MU Health Care drops to a one-star rating in quality and safety
COLUMBIA - The Centers for Medicare and Medicaid Services (CMS) gave MU Health Care a one out of five star rating, when it was previously at a three.
CMS is a part of the U.S. Department of Health and Human Services that administer Medicare and Medicaid. It issues ratings for hospitals based upon a five-star category.
Dave Dillon, spokesman for the Missouri Hospital Association, said the decline in MU Health's rating means it will lose 1 percent of its payments from the Medicare program but patients shouldn't worry.
"It basically doesn't affect anything at all. Medicare programs pay less than most hospitals anyway," he said.
Dillon said the five-star rating is a mixture of many factors.
"They take the whole universe of things that healthcare professionals were working on to improve quality and take certain indicators out of each one of those sets and distill those down into a single indicator of the one-to-five stars," he said.
According to Medicare.gov, the categories include mortality, safety of care, re-admission, patient experience, effectiveness of care, timeliness of care and efficient use of medical imaging.
MU Health Care scored below the national average in mortality, safety of care and re-admission.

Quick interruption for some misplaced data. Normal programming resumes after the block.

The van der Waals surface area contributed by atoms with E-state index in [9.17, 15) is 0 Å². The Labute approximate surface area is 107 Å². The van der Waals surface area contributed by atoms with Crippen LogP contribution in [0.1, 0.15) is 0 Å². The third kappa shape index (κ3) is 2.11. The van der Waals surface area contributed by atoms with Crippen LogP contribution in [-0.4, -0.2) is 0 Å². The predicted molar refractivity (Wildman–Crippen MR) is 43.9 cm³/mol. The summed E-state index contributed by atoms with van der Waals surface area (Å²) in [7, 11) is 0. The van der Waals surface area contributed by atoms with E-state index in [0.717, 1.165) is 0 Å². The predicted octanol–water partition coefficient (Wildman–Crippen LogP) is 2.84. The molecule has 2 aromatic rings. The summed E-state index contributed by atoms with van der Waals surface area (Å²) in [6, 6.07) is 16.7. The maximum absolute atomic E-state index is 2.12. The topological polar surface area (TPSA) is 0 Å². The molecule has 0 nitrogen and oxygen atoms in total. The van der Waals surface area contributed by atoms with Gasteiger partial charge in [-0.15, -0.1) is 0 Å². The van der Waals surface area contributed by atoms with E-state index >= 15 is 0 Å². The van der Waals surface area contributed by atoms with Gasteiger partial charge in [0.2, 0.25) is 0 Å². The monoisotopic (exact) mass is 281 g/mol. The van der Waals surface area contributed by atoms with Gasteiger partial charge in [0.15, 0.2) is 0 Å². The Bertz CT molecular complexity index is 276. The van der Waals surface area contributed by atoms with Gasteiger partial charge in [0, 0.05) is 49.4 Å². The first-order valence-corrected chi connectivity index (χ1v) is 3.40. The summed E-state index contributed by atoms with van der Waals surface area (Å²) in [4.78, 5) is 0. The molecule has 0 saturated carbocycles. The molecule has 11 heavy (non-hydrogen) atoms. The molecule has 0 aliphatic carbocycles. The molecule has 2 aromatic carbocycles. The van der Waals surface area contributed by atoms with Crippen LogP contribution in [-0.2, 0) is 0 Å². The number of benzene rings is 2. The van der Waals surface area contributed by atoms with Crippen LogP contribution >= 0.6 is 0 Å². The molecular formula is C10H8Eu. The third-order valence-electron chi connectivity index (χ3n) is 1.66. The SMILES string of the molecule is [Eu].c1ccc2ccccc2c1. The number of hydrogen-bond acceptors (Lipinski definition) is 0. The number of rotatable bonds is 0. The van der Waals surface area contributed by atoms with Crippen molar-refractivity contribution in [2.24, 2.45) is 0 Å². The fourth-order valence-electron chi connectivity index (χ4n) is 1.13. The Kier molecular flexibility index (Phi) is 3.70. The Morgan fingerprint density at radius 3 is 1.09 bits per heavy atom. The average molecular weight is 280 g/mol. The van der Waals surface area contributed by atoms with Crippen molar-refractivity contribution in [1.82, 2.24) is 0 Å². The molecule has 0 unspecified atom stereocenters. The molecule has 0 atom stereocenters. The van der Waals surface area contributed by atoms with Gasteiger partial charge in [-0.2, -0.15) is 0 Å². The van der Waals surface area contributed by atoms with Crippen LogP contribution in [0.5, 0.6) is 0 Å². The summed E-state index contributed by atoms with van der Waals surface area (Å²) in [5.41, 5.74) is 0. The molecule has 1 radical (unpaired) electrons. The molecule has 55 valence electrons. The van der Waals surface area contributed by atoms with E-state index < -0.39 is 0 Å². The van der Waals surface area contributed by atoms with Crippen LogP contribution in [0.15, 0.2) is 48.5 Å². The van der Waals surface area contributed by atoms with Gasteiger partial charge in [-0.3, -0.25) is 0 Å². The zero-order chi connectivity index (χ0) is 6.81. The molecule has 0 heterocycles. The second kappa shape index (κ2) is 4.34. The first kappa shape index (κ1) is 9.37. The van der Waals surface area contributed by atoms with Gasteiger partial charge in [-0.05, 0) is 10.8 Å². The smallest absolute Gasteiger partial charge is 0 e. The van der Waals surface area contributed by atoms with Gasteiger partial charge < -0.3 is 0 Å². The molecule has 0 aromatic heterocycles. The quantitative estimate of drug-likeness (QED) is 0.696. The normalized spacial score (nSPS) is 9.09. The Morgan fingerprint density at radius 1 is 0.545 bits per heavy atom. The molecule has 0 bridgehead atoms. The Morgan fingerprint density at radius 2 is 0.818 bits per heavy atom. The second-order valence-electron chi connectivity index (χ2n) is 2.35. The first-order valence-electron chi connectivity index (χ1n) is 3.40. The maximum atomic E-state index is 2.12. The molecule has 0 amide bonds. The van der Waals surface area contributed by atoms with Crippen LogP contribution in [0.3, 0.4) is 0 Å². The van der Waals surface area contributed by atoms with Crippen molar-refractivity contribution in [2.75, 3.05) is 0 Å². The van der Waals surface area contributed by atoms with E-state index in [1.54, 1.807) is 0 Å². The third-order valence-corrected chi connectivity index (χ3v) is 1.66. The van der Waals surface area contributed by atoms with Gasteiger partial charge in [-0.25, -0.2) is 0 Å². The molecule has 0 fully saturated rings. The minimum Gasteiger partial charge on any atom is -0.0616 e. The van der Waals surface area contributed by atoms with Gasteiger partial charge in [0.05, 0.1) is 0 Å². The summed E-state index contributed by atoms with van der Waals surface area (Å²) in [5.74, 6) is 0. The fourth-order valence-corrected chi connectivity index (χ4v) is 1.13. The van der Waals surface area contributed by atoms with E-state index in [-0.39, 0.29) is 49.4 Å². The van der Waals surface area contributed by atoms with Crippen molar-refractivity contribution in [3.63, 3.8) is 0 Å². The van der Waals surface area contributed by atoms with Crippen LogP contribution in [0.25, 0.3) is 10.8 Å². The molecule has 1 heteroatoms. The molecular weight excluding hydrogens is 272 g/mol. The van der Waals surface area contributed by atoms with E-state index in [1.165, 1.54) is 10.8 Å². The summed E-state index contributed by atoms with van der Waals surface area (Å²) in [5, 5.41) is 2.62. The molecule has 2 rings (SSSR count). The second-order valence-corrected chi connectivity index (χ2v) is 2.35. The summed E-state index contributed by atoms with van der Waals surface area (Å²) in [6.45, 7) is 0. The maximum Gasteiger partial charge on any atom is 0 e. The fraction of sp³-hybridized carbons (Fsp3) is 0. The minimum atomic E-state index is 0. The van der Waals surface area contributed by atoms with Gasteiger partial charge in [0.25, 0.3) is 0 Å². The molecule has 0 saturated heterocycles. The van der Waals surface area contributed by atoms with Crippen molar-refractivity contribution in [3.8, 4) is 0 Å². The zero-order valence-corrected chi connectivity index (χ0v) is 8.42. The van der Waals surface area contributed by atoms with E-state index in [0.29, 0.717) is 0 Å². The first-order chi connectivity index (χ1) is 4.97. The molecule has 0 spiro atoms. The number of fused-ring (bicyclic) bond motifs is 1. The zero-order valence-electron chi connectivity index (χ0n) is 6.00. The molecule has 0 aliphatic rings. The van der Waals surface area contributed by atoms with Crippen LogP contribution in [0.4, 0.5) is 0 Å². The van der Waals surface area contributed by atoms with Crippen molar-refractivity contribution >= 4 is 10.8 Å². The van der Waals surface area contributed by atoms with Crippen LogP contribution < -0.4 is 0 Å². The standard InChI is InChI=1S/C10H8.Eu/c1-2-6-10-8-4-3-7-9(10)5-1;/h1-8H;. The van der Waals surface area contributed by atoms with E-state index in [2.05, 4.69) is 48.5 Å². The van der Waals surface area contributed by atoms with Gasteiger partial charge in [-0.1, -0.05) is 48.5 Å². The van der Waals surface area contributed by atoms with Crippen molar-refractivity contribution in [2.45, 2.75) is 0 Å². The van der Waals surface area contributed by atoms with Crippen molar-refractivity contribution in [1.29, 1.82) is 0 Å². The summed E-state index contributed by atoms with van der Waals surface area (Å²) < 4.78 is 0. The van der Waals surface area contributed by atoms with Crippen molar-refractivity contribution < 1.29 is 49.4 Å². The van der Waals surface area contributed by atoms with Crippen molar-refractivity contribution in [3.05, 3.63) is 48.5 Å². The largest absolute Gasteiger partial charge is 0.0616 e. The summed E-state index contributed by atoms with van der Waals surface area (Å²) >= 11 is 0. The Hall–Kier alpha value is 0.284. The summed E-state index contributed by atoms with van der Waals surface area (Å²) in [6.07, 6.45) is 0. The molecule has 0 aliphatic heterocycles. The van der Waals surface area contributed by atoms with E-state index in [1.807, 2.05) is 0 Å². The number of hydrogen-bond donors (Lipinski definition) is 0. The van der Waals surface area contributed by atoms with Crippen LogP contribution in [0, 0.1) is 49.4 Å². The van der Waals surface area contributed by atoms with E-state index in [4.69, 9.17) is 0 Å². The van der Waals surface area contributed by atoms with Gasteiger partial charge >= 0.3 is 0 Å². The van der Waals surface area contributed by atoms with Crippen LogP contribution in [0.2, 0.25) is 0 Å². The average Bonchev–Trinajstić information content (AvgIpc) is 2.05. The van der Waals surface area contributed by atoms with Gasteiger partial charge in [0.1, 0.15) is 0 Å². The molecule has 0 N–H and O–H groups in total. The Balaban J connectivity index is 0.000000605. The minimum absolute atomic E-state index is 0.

MU Health Care said in a statement, "While we are certainly disappointed about the most recent scores released from CMS, we closely monitor and measure our performance on an ongoing basis."
MU Health Care said it has implemented certain changes to address the issues towards safety of care, re-admission and mortality.
Dillon said the Missouri Hospital Association doesn't believe the five-star rating is the best way for consumers to base where they chose to get care from.
"If you have a condition you know you are going to get care for you should look at where the physician who does that care is doing their work and their reputation. That's probably as important as anything else," he said.
Dillon said the competition gets tougher every year because healthcare quality is increasing rapidly.
"We've really questioned whether the entire set of metrics that they use in the five star are the right metrics to determine whether an individual should judge a hospital with three stars versus a hospital with four stars," he said.
Jim Mormann has been a patient at MU Health for the past 10 years. Mormann lives north of Springfield and travels to Columbia for healthcare.
"There's a few doctors that do the treatment that I need. I followed my doctor from the the VA Hospital to MU Health," he said.
Although Mormann is not on Medicaid or Medicare, he said he doesn't believe MU Health Care deserves a one-star rating.
"I don't agree with that... not with the experience I've had. I'd rate it at a four," he said.
Mormann said this rating is not going to stop him from continuing to drive 2.5 hours to receive the care he needs.
MU Health Care said it investigates every incident involving quality and safety of care.
"Carefully analyzing the data provides us with the opportunity to reflect on new ways to improve as we continually strive for excellence."